In motors and other systems where the iron moves, you cannot calculate the current as the applied supply voltage/resistance. Induced voltage decreases the total voltage. Refer electrical motor theory for exact torque formulas.

  • \$\begingroup\$ I'd like to know my "hole" in basic knowledge -that's my purpose to be here. Can you help me by answering questions? What is "non-existent" in my posted question? Solenoid? Example of a simple formula of field intensity calculation taken from a textbook? Or may be making a solenoid wider than it is long is not possible? Please be specific. Thanks \$\endgroup\$ – VladBlanshey Apr 19 '18 at 16:11
  • \$\begingroup\$ Special vectored field is indeed a reality in every electromagnetic interaction including the basic solenoid described in every textbook. Yet this formula I quoted is surely known to you since school. Do you reject using such formulas today because you've seen a field simulation on the FEA screen? Do you know that practical engineers are still using those formulas today to find the field limits of the field as they did over 100 years ago? My posted problem is only different in the shape of the solenoid - not in a phenomenon. \$\endgroup\$ – VladBlanshey Apr 19 '18 at 16:21
  • \$\begingroup\$ @VladBlanshey Nonexistent = a writable explicit "no need to find integrals" formula for magnetic field (=vector B or H as a function of x, y and z) of a solenoid when there's a piece of iron somewhere near. Even with no iron the field formula can be written only for the midpoint. General formula without iron has integral which can be calculated only numerically and the "piece of iron somewhere" case needs iterative numerical differential equation solution. But we have never seen any drawings of your case, which can be a solvable special case. that someone here knows. Make one drawing. \$\endgroup\$ – user287001 Apr 19 '18 at 17:08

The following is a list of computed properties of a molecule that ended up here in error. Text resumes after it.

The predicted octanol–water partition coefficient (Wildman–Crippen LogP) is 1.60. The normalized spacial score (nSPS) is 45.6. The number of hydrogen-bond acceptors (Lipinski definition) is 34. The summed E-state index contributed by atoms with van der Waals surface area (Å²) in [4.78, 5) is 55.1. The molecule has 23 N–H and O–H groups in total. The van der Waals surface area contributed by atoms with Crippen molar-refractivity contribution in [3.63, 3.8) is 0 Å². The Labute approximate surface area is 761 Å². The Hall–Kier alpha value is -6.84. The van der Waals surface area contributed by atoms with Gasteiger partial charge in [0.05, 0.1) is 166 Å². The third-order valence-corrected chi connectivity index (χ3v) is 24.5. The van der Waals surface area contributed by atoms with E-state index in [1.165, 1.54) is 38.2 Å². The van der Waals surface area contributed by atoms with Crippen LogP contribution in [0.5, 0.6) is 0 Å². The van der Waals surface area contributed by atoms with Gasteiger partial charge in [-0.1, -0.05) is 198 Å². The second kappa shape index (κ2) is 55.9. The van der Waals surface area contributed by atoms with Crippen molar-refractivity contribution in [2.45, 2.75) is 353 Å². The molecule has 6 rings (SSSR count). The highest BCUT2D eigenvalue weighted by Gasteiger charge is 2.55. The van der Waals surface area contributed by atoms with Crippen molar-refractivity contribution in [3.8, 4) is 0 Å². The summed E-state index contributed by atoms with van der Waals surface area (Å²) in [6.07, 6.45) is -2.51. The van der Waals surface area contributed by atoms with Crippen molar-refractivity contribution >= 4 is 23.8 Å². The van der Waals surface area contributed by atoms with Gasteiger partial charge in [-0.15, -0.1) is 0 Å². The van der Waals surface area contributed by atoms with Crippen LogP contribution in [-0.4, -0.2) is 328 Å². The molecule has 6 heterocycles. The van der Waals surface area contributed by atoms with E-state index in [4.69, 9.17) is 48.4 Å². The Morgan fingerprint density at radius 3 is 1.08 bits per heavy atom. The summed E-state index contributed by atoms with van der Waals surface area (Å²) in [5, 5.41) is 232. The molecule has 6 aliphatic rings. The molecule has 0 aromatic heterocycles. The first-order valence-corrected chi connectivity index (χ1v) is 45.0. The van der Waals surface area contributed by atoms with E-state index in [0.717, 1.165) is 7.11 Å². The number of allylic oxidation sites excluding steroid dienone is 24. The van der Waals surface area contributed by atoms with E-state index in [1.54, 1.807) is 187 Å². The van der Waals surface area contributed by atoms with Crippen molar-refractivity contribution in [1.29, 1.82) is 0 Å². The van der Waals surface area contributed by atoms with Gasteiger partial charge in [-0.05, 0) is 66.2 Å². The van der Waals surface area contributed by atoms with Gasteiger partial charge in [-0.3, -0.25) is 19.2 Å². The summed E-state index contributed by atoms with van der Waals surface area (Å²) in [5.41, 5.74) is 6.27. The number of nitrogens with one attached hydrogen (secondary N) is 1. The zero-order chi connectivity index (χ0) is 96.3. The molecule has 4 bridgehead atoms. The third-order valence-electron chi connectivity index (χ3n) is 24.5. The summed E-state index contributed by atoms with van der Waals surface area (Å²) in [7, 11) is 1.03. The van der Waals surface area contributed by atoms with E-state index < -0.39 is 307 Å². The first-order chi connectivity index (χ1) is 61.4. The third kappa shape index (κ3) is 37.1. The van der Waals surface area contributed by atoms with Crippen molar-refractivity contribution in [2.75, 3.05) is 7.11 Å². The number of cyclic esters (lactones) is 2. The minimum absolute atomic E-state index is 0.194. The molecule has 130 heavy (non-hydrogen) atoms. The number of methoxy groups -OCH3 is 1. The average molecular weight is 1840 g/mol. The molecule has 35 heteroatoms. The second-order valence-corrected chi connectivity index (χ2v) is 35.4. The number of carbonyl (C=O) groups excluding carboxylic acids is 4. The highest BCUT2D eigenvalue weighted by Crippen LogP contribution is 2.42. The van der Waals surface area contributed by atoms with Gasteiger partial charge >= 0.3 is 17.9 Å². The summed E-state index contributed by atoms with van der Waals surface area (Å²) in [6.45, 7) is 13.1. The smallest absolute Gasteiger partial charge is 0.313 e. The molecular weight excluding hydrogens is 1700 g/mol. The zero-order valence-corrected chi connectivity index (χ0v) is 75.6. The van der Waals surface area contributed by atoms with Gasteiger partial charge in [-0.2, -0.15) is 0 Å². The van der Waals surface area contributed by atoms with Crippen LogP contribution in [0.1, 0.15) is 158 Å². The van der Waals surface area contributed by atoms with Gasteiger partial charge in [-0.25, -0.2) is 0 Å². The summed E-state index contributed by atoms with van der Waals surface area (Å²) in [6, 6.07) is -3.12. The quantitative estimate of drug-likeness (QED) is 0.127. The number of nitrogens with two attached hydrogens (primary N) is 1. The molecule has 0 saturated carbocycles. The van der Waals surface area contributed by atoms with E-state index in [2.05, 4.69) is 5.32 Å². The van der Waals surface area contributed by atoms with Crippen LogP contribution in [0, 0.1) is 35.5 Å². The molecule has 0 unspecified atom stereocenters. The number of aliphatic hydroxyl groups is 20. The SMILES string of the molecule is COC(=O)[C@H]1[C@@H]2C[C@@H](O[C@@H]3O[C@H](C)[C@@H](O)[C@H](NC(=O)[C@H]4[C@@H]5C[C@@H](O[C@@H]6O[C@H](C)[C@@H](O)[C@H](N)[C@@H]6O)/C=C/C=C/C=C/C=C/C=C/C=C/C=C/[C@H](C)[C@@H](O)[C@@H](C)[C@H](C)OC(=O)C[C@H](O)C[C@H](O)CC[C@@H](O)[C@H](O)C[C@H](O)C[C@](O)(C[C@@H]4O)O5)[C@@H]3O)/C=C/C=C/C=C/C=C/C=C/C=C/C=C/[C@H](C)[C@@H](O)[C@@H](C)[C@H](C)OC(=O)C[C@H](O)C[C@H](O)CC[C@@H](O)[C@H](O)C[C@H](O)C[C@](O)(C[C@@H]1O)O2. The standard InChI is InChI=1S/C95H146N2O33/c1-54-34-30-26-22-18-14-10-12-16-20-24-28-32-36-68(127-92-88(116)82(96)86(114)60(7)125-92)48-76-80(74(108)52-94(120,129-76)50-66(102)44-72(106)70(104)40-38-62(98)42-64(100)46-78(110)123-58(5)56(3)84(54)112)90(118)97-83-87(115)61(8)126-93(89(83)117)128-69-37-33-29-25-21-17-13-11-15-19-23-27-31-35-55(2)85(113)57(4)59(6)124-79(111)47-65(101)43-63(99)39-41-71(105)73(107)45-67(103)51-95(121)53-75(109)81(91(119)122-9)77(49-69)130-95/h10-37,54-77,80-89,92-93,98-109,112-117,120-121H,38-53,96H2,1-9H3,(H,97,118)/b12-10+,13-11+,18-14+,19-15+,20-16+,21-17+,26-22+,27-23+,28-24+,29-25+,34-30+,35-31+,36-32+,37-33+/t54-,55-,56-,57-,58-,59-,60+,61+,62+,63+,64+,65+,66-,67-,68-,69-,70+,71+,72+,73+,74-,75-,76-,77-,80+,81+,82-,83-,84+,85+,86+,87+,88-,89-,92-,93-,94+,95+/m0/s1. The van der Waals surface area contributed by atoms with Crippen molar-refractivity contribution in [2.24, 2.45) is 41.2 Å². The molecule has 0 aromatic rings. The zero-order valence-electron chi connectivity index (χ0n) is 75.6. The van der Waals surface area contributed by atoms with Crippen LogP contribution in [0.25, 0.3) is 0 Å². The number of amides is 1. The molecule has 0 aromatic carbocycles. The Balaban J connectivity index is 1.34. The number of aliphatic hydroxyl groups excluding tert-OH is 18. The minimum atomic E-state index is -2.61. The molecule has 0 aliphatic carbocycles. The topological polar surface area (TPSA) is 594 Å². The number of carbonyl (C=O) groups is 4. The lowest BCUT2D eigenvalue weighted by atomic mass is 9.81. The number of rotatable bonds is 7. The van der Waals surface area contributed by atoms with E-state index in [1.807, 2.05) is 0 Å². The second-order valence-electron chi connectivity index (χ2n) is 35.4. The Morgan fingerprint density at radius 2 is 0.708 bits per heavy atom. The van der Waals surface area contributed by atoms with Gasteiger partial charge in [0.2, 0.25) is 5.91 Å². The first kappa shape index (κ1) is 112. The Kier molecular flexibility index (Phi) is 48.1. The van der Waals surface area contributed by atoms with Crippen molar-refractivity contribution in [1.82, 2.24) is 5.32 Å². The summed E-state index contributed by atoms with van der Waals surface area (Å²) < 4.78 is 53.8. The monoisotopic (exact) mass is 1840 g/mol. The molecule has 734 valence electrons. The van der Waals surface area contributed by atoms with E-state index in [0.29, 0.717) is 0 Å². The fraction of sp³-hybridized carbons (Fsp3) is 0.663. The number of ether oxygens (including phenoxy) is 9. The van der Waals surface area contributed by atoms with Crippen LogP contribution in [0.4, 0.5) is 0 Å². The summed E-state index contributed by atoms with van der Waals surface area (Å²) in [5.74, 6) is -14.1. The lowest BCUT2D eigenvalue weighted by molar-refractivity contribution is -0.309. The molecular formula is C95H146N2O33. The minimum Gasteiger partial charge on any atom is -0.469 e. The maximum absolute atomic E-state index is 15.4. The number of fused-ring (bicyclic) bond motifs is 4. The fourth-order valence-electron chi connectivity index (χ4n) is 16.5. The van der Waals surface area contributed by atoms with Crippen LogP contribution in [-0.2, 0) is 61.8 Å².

• \$\begingroup\$ It's existent, well known, and applied not only in coil's midpoint but anywhere within coil except endpoints as flux is quite uniformed inside. Read a classic explanation here hyperphysics.phy-astr.gsu.edu/hbase/magnetic/solenoid.html#c2 and here en.wikipedia.org/wiki/Solenoid#Quantitative_description Quote "As shown above the magnetic flux density B within the coil is practically constant and given by B = u * NI / L ". There you can find explanation why it is true for a core of any permeability. Similar with wide coil loops but I am not allowed provide here a partial answer. \$\endgroup\$ – VladBlanshey Apr 19 '18 at 18:42
  • \$\begingroup\$ about "special case" to need a drawing: solenoids pictures are shown in all above reference links (or many more if you look for google images). The only "special" about my case as was stated originally - the width is larger than length - enough data for a basic imagination. \$\endgroup\$ – VladBlanshey Apr 19 '18 at 18:52

Your Answer

By clicking “Post Your Answer”, you agree to our terms of service, privacy policy and cookie policy

Not the answer you're looking for? Browse other questions tagged or ask your own question.